A team of researchers from the Korea Institute of Science and Technology (KIST) has developed a new technology that allows for the efficient removal of volatile organic compounds (VOCs) from indoor air. VOCs are commonly found in everyday products such as paints, adhesives, furniture, cosmetics, and deodorants. While these products make our lives easier, constant exposure to VOCs can lead to serious health issues including respiratory illness, headaches, dermatitis, and even cancer.
While natural ventilation is the most effective way to reduce VOCs in indoor air, it may not always be possible due to extreme outdoor conditions such as high levels of fine dust, heat waves, or extreme cold. As a result, air purifiers have become a popular method of maintaining indoor air quality.
Traditionally, air purifiers use activated carbon to adsorb VOCs. However, activated carbon is only effective at removing non-polar substances such as toluene and benzene, but struggles to remove polar substances like ketones and aldehydes.
The KIST research team, led by Dr. Jiwon Lee and Dr. Youngtak Oh from the Center for Sustainable Environment Research, has developed a new adsorbent technology that can efficiently remove amphiphilic VOCs. These VOCs have both hydrophilic and hydrophobic properties and are difficult to remove using existing activated carbon technology.
The team synthesized a graphene-iron oxide heterostructure by controlling the surface oxidation of graphite and iron. This resulted in a higher adsorption capacity for amphiphilic VOCs due to the increased presence of oxygen functional groups and iron oxide on the surface of the adsorbent. The unique adsorbent demonstrated up to 15 times better adsorption efficiency for amphiphilic VOCs compared to conventional activated carbon adsorbents.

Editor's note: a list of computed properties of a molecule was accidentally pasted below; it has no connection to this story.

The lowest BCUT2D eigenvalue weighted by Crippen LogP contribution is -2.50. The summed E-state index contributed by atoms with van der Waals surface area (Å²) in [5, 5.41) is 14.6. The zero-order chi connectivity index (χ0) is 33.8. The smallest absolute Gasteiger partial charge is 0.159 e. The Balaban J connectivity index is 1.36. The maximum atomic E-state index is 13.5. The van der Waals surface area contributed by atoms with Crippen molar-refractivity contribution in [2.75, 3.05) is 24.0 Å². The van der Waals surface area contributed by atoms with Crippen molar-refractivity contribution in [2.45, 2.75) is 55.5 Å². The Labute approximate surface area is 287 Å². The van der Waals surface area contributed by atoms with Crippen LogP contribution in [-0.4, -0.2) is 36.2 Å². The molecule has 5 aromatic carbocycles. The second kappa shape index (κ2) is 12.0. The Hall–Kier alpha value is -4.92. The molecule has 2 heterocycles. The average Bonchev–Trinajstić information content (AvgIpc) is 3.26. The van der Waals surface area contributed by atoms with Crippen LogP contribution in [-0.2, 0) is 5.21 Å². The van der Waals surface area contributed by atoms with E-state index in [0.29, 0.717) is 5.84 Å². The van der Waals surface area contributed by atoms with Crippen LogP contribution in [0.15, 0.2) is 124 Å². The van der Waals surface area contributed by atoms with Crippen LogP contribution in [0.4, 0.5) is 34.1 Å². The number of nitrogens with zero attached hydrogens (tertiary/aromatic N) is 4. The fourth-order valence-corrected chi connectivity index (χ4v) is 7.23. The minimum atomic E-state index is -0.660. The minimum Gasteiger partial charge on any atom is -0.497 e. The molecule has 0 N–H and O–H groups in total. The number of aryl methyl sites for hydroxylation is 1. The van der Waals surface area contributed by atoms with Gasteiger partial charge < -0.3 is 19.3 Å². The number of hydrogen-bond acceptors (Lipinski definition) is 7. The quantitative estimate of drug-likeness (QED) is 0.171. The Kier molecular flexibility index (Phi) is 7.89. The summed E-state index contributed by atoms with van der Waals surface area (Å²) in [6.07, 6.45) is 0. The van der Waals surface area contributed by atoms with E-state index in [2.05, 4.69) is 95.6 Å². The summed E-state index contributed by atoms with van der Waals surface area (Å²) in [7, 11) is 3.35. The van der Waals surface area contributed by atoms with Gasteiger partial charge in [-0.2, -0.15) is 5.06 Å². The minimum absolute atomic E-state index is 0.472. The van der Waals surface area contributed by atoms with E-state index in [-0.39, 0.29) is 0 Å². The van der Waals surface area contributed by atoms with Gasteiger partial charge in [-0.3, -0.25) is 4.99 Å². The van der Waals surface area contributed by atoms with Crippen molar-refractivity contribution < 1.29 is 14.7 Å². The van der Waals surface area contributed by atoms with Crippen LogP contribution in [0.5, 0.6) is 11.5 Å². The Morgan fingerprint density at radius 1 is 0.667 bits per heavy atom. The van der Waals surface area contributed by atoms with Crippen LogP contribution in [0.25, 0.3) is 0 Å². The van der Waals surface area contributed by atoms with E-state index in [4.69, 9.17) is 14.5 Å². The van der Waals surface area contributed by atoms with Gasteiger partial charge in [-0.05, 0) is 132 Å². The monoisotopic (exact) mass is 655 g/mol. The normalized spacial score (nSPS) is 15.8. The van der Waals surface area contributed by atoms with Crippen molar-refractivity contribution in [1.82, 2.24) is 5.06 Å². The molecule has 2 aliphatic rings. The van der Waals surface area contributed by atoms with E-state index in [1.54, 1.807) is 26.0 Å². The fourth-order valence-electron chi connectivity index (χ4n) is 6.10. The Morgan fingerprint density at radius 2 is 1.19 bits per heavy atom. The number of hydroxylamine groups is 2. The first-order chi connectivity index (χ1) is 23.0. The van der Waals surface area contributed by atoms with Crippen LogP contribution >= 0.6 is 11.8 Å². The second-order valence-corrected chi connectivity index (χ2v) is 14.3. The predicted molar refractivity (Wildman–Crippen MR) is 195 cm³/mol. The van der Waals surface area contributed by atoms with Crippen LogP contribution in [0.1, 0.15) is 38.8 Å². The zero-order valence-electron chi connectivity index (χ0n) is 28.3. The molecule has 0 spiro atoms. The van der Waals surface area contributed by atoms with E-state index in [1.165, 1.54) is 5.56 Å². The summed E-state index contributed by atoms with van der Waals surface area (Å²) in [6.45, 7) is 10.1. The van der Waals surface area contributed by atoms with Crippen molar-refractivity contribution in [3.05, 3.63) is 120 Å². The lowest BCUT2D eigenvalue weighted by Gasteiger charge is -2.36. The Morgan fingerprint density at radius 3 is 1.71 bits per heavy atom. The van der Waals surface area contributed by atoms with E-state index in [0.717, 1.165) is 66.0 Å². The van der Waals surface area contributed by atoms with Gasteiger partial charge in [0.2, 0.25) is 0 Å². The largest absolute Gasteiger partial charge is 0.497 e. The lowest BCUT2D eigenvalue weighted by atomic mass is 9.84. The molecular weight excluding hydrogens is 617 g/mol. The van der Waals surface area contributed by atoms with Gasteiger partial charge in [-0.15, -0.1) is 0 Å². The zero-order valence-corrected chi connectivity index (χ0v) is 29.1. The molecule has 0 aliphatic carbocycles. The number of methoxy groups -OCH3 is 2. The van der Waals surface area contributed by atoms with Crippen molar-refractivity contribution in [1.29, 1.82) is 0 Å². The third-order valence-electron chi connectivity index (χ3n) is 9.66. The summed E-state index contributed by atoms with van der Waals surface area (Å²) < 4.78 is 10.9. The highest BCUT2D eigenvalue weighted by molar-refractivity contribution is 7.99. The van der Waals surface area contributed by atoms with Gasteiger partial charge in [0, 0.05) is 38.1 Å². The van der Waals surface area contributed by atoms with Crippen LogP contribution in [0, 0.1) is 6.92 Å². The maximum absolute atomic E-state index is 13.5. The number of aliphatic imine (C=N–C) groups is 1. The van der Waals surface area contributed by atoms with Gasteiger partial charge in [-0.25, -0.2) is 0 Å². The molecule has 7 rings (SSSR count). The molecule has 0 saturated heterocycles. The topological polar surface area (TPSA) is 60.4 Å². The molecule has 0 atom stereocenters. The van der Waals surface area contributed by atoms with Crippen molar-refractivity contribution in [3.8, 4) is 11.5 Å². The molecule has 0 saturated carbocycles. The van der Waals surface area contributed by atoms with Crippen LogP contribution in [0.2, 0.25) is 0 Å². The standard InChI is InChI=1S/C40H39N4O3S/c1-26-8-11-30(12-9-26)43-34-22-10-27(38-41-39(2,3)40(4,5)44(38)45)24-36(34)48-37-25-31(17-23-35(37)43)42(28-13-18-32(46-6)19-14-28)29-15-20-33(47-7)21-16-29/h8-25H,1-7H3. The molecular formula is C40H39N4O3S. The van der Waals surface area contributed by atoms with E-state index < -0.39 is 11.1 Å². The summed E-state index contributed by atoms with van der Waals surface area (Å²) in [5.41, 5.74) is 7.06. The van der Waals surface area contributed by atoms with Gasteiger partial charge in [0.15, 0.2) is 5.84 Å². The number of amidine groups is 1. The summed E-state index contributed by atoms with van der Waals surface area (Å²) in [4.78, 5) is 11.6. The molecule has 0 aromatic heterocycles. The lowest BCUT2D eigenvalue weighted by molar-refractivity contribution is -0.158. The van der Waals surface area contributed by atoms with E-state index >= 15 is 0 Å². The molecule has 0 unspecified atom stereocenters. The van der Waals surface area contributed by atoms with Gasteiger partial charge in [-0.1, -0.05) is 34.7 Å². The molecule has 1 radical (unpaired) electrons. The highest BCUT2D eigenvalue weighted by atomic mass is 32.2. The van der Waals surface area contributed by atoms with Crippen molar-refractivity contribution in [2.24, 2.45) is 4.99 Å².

The researchers also discovered that precise control over the oxygen functional groups and iron oxides on the adsorbent surface allows for flexibility in optimizing the surface properties to effectively remove specific pollutants. Through testing with four different ketones, they found a correlation between the length of carbon chains and the adsorption efficiency. By optimizing the content of oxygen functional groups and iron oxides, they were able to achieve maximum removal efficiency for the ketones.
Furthermore, the team analyzed the electron transfer phenomenon between the adsorbent and VOC molecules at the sub-nanometer level. For the first time, they identified a link between the geometric shape of the pollutant and its adsorption trend. This discovery paves the way for the development of customized detection and control technologies for various air pollutants.
Dr. Jiwon Lee stated, “Unlike previous studies that focused solely on improving adsorption performance and regeneration efficiency, we have succeeded in developing a breakthrough material that surpasses the limitations of existing adsorbents. This new technology utilizes accessible materials such as graphite and iron, which have high commercialization potential.”
The development of this new adsorbent technology offers promise in providing customized air purification solutions for removing toxic gases from indoor environments. It has the potential to significantly improve indoor air quality and protect individuals from the harmful health effects associated with VOC exposure.
1. Source: Coherent Market Insights, Public sources, Desk research
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